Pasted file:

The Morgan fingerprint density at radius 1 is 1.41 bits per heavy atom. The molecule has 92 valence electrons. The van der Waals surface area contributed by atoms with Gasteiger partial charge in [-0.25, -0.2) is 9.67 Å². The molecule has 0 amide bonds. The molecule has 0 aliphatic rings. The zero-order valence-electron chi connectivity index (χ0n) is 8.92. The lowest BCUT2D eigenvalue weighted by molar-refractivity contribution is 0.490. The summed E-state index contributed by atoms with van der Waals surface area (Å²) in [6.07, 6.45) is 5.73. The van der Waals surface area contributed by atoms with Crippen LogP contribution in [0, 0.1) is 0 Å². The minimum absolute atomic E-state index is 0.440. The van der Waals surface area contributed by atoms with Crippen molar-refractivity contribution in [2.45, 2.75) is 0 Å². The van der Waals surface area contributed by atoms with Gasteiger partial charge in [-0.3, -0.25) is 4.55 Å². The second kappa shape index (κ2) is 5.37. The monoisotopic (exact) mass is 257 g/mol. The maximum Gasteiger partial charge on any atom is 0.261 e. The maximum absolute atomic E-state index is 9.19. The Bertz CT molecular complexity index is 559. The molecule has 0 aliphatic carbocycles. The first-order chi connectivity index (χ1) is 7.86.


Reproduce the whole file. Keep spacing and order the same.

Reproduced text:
The Morgan fingerprint density at radius 1 is 1.41 bits per heavy atom. The molecule has 92 valence electrons. The van der Waals surface area contributed by atoms with Gasteiger partial charge in [-0.25, -0.2) is 9.67 Å². The molecule has 0 amide bonds. The molecule has 0 aliphatic rings. The zero-order valence-electron chi connectivity index (χ0n) is 8.92. The lowest BCUT2D eigenvalue weighted by molar-refractivity contribution is 0.490. The summed E-state index contributed by atoms with van der Waals surface area (Å²) in [6.07, 6.45) is 5.73. The van der Waals surface area contributed by atoms with Crippen LogP contribution in [0, 0.1) is 0 Å². The minimum absolute atomic E-state index is 0.440. The van der Waals surface area contributed by atoms with Crippen molar-refractivity contribution in [2.45, 2.75) is 0 Å². The van der Waals surface area contributed by atoms with Gasteiger partial charge in [-0.3, -0.25) is 4.55 Å². The second kappa shape index (κ2) is 5.37. The monoisotopic (exact) mass is 257 g/mol. The maximum Gasteiger partial charge on any atom is 0.261 e. The maximum absolute atomic E-state index is 9.19. The Bertz CT molecular complexity index is 559. The molecule has 0 aliphatic carbocycles. The first-order chi connectivity index (χ1) is 7.86.